Insights

The Asylum Seekers Centre - a place of hospitality and welcome

5 March 2014

The struggles facing asylum seekers in Australia is a much discussed topic of late. We talk to Melanie Noden, Chief Executive Officer of the Asylum Seekers Centre, about the practical support the centre provides and why they’re often the last resort for asylum seekers in desperate need of assistance.

The Asylum Seeker Centre (ASC) provides practical and personal support for asylum seekers living in the community. The not-for-profit group was founded in 1993 and offers a range of personal and practical services to asylum seeks including casework, accommodation, financial relief, employment assistance, health care and counselling, education, advocacy, food and recreational activities.

Based in NSW, the ASC is a place of warmth, support and comfort; often an oasis for women, men and children fleeing conflict, persecution, war and terror.

Ultimately, the group’s vision is that asylum seekers are welcomed and afforded a dignified, meaningful and safe existence pending the fair, transparent and expeditious resolution of their claims.

Asylum Seekers Centre - girlAll-encompassing services to support vulnerable refugees
All of the ASC’s services combine to provide support, hope and dignity that enable clients to build a successful, independent life in Australia.

“Every client at the ASC receives a casework consultation who triage the services and support they may need. This includes emergency accommodation, food parcels as well as the daily hot lunch service, medical and health care (including dentistry), basic and intermediate English classes, computer and internet training, and employment services to those that have work rights. We also provide a range of recreation activities such as fitness classes and swimming lessons, working to help overcome social isolation and improve mental health,” said Melanie.

“We’re also working to establish our own legal clinic onsite, which will be an invaluable to the people we support, particularly when you consider the language challenges they often face.”

Limited Government support
Much of the ASC’s efforts rely on a strong supporter base of over 200 volunteers working across all program areas. The Bennelong Foundation is currently funding the ASC’s volunteer program, enabling the organisation to continue to address the diverse needs of the increasing number of asylum seekers in Australia.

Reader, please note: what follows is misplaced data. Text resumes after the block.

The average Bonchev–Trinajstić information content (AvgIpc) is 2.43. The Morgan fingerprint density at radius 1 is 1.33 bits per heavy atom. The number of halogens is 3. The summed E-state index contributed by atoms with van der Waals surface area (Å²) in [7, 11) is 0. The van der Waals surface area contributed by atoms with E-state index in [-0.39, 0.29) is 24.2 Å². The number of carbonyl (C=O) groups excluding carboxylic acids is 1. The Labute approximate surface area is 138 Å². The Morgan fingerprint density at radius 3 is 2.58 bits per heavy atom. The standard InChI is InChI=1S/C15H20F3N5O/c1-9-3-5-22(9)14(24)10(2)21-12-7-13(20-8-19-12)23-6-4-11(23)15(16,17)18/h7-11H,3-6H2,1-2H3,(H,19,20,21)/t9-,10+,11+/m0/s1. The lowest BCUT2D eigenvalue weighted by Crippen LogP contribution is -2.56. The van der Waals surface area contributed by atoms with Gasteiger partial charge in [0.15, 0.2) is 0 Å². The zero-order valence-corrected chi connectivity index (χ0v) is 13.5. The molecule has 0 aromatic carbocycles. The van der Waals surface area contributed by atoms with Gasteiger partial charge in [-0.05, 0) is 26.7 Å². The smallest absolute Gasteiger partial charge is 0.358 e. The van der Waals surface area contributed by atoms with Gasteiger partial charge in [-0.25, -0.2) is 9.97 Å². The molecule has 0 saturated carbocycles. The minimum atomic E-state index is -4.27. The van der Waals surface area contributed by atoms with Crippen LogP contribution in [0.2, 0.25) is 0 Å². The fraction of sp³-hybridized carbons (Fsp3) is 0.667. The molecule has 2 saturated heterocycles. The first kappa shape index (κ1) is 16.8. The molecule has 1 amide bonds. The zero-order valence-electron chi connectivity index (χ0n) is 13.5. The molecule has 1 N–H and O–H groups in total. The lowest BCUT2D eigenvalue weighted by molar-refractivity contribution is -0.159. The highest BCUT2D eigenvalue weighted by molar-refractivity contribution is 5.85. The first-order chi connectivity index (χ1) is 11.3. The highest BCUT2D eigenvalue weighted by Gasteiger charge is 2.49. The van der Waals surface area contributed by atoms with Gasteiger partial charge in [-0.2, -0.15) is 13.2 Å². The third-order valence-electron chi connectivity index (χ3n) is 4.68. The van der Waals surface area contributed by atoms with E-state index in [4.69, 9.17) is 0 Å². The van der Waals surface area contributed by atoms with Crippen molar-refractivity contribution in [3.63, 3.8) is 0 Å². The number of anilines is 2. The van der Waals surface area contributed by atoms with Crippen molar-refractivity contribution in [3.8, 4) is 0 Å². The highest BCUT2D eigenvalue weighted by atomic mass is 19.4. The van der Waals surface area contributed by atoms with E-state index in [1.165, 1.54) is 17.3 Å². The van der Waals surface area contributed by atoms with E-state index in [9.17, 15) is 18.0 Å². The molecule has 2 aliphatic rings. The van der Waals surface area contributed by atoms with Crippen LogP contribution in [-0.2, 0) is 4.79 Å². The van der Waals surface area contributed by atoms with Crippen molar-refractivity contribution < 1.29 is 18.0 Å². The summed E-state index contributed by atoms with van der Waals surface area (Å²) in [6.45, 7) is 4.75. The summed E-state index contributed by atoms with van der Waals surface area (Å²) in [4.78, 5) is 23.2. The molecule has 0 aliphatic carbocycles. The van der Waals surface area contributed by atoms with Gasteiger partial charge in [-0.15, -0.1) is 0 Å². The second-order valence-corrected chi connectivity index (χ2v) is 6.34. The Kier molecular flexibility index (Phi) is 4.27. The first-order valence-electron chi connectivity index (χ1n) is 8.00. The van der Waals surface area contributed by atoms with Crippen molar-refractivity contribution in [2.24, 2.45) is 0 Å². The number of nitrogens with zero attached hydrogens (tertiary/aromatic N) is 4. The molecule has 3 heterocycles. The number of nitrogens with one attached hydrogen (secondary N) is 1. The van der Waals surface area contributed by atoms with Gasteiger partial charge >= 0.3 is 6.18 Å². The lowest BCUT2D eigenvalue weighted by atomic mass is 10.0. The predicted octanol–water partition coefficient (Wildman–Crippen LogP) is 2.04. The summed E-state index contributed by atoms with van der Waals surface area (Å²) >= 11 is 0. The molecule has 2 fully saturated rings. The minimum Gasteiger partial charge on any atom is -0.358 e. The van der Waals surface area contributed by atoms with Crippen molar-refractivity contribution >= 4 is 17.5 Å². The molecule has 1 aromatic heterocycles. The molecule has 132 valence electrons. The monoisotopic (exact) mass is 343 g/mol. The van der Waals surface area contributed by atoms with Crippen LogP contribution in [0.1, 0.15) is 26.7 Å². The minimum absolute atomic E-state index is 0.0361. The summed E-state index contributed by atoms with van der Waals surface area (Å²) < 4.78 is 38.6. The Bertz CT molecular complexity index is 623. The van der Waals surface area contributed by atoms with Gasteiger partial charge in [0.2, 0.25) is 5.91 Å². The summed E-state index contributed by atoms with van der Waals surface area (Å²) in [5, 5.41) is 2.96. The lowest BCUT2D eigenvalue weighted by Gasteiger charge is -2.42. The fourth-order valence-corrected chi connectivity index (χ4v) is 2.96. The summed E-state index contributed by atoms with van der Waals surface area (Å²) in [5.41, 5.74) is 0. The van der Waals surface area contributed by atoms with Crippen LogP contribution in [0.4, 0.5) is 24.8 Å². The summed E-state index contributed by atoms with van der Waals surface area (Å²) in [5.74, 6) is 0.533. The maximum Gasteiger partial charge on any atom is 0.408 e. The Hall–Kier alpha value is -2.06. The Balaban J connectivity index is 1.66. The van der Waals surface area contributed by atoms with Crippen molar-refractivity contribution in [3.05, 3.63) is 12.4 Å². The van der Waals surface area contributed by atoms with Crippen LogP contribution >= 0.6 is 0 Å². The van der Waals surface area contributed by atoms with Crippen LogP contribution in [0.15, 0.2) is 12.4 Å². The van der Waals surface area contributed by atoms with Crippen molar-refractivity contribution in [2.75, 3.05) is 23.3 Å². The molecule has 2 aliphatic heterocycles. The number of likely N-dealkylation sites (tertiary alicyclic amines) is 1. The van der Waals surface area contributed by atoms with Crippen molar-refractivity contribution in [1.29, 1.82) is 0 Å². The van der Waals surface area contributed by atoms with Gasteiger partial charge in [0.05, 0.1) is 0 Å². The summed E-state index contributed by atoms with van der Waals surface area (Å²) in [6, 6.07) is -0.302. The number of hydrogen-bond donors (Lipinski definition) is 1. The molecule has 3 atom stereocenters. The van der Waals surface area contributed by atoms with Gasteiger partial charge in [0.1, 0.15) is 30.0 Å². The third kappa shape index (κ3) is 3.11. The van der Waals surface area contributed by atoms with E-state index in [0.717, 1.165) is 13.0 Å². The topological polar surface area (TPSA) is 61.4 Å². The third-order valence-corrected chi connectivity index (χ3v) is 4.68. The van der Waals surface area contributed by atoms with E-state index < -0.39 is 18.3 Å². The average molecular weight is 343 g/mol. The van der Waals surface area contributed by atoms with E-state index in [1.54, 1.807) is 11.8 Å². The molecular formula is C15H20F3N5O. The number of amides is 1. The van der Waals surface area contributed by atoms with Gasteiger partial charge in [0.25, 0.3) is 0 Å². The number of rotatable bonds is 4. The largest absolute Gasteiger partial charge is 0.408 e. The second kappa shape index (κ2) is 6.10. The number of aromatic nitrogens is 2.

Asylum Seekers Centre - jumpThe ASC employs 15 full time staff to manage their diverse and wide-reaching programs. They currently receive funding from the NSW Department of Health for two Refugee Health Nurses who provide medical and health care to clients at their onsite clinic. They have also received a grant from the NSW Government for capital works for their new home, Becher House.

“However, for everything else, we’re dependent on grants from external organisations and individuals,” said Melanie.

“One of the inherent challenges for asylum seekers is that as non-citizens, there are many services they are simply unable to access. For example, despite the fact that asylum seekers are the most vulnerable of the homeless - and almost half of our clients come to us hungry and homeless - much of the homeless services sector does not support asylum seekers. Likewise, most corporations, trusts and foundations will only fund projects for Australian citizens, which means we cannot apply for their support.”

Asylum Seekers Centre - violinDispelling the myths and misconceptions
In addition to supporting the needs of their clients, the ASC works to advocate for community awareness of the issues of those seeking asylum. There is a significant amount of misinformation in the general community, which can lead to hostile attitudes.

“We aim to educate the greater community on why people seek asylum and address the myths and misconceptions. One of the developments from the Bennelong Foundation’s funding is that we now hold Quarterly Community Information Nights to which the wider community are invited to learn about the issues facing asylum seekers, and how we work to assist them in building the foundations for life in Australia,” said Melanie.

If you are interested in volunteering or donating to the Asylum Seeker Centre, please visit the website (asylumseekerscentre.org.au).

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